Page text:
A Budget Gimmick. CLASS reduces the deficit in the short run because the government collects premiums for five years (2012–2016) but pays no benefits.[6] The Congressional Budget Office (CBO) estimates that premium payments into CLASS will exceed benefit payments out of CLASS only until 2030; the Centers for Medicare and Medicaid Services (CMS) estimates that this will happen in 2025.

After that, CLASS adds to yearly federal budget deficits. When CLASS runs deficits, a share of benefits—which will increase over time—will be paid out of general tax revenue, since the previous premiums collected will have already been spent. This will make it easier to hide a redirection of general tax revenue into the CLASS Independence Fund.

Adverse Selection Spiral. Insurance products that must offer coverage to any applicant at a uniform rate (i.e., guaranteed issue) and are voluntary are likely to unravel from adverse selection. CLASS creates such a product. Healthier individuals who desire LTC insurance will find a variety of products, most with lower prices, in the private market.

The result for CLASS will be a risk pool of mostly working disabled persons with costly needs. Richard Foster, Chief Actuary at CMS, stated that “there is a very serious risk that the problem of adverse selection will make the CLASS program unsustainable.”[7] The American Academy of Actuaries echoed this concern by stating that “given the way the program is structured, severe adverse selection would result in very high premiums that are likely to be unaffordable for much of the intended population, threatening the viability of the program.”[8]

Risks to Beneficiaries and Taxpayers. The consensus of the American Academy of Actuaries is that CLASS poses “a significant and likely risk that, in a relatively short time period, the program will either need increased premiums and/or significant reductions.”[9]

Premium increases will be unpopular politically, and beneficiaries and providers will likely lobby Congress for relief at the expense of taxpayers. Additionally, premium increases would further exacerbate the adverse selection problem. If CLASS persists and premiums do not increase to fund a shortfall, the likely result will be some combination of three harmful policy changes: (1) cuts in benefits, (2) mandatory CLASS program participation, and/or (3) a taxpayer bailout. PPACA prohibits using taxpayer funds to finance CLASS, but Congress can simply pass a law to change this policy or redirect general revenue into the CLASS Independence Fund.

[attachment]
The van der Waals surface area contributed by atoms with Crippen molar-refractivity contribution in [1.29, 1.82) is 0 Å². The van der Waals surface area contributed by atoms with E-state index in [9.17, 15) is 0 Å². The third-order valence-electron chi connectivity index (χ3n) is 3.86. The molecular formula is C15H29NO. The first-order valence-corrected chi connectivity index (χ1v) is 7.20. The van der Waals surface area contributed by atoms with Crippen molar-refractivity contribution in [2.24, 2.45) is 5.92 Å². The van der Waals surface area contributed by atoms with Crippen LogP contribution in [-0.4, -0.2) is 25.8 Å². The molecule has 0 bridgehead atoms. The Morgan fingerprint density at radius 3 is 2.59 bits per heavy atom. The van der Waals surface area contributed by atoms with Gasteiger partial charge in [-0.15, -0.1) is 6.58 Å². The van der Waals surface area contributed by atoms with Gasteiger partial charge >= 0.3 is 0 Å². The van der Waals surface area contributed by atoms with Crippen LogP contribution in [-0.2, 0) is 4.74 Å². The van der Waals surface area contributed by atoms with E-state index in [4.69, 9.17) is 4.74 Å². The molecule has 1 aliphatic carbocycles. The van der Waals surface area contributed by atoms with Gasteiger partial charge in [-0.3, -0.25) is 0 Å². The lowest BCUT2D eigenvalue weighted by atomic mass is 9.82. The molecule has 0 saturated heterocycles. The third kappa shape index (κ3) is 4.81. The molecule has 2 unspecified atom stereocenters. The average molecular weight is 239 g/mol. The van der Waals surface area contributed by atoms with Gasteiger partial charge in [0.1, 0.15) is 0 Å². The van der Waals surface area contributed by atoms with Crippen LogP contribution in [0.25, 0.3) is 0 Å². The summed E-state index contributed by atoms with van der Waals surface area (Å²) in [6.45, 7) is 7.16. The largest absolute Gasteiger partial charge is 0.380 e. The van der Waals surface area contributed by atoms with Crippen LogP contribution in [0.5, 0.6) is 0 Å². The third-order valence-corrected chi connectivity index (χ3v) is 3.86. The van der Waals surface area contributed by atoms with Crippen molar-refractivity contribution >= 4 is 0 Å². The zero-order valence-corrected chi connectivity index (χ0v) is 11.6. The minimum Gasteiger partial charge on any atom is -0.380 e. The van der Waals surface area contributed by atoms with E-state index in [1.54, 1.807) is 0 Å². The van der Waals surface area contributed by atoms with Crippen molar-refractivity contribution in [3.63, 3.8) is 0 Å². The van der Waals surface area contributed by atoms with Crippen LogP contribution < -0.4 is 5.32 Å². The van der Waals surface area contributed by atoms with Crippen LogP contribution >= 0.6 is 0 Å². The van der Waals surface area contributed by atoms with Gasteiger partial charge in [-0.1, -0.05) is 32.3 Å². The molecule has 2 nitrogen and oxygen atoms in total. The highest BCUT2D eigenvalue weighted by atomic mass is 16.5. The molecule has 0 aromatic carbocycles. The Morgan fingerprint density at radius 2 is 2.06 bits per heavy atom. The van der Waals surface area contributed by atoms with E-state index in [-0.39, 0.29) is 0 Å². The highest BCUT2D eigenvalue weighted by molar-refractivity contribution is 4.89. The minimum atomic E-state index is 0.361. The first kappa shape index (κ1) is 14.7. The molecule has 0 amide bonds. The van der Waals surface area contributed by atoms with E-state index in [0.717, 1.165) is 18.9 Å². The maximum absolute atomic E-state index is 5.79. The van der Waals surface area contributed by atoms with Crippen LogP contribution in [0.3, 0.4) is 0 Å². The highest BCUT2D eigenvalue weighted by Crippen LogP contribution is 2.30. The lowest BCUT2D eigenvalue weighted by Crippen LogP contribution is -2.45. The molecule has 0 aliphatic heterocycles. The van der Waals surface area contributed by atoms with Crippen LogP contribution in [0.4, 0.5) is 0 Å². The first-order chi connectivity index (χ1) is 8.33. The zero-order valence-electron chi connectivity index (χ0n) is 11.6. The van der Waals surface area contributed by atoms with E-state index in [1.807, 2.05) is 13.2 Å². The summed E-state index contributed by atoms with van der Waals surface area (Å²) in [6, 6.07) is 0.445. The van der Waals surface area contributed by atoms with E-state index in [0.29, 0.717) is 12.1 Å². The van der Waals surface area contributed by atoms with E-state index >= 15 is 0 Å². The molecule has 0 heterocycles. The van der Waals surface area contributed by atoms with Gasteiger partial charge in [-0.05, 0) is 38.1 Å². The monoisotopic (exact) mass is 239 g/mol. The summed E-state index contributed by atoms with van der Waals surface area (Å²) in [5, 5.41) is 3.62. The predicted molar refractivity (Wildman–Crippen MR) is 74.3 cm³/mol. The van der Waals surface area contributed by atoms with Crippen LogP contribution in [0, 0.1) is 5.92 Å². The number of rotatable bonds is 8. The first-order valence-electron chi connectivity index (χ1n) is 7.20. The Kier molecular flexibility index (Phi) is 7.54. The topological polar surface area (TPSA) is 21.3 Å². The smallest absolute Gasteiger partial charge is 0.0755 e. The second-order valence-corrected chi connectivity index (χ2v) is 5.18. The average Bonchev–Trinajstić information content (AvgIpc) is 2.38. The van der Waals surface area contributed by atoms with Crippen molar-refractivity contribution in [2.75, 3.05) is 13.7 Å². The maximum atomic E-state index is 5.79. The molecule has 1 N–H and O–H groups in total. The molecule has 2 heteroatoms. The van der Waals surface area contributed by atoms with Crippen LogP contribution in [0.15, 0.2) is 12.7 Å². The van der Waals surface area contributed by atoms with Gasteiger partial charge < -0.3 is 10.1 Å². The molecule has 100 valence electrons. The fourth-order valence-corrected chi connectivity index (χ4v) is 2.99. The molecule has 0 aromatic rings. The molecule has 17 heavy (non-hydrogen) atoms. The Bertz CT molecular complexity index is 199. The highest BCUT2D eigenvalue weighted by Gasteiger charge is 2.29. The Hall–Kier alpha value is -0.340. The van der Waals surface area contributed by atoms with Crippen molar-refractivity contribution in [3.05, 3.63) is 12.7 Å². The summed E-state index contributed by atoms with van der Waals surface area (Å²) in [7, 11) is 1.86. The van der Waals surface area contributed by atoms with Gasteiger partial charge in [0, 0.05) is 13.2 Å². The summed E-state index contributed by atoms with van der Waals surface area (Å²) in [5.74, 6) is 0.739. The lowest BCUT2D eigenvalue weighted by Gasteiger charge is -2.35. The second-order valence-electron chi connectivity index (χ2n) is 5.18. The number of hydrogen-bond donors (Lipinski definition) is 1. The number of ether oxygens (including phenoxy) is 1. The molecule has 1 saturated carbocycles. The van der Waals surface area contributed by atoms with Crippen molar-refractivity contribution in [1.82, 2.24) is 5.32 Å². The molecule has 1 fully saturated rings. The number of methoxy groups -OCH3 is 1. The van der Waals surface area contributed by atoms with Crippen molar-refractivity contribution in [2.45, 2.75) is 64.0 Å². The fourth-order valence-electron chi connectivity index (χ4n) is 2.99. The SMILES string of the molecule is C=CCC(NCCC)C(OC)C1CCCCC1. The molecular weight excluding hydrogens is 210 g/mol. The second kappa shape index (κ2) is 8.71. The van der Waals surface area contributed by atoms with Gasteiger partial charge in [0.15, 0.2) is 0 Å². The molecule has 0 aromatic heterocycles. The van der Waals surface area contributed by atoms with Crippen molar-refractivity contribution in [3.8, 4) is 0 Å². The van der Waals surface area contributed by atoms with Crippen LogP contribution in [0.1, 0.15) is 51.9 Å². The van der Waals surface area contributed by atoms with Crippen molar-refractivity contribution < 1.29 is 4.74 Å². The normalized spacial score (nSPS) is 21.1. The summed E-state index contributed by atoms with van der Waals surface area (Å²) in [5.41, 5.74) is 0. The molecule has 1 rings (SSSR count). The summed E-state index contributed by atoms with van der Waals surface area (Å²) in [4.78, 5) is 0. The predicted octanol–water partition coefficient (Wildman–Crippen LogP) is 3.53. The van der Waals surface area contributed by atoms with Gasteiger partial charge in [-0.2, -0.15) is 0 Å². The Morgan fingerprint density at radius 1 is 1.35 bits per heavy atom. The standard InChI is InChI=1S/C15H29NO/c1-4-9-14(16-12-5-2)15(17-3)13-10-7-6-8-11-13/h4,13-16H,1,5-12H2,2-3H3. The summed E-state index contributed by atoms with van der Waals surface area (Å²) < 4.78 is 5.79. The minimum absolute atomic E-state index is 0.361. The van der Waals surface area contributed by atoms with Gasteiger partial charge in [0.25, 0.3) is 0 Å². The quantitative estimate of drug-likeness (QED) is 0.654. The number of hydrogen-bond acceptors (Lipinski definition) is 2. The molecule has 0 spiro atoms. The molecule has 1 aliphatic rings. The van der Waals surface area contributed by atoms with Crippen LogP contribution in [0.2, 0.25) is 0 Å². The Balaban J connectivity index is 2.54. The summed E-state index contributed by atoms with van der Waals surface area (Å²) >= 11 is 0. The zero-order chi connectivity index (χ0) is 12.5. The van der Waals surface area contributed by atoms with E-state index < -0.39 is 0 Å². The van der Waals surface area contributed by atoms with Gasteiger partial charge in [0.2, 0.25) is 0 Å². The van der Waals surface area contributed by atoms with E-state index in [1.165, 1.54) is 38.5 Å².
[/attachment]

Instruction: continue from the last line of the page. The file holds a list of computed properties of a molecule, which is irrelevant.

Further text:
A New Direction

The CLASS program is actuarially unsound and fiscally irresponsible. If initial premiums are actuarially appropriate, too few people will sign up for CLASS to alleviate the burden on Medicaid of reimbursing LTC expenses or to improve LTC financing policy in general. More significant problems emerge if premiums are set too low to cover eventual benefits: Taxpayers would be at a significant risk of a CLASS bailout, and participants would be at risk of benefit cuts. President Obama’s own deficit commission believes that CLASS is likely to cause much greater harm than good.

Congress should adopt sensible reforms of LTC financing policies for the elderly. These policies should reward personal responsibility, reduce the financial burden on taxpayers, and preserve a safety net for those in genuine need. Perhaps most important, Medicaid should be reformed because it enables individual complacency toward prudent financial planning, crowds out the private LTC insurance market,[10] and is growing at an unsustainable rate.

Policy should encourage individuals to be proactive in increasing personal savings to finance likely future expenses and in increasing private insurance rates so that individuals are protected against the possibility of needing LTC services for an extended period of time. Furthermore, states can pursue regulatory reform to loosen mandates that raise the cost of providing LTC insurance coverage.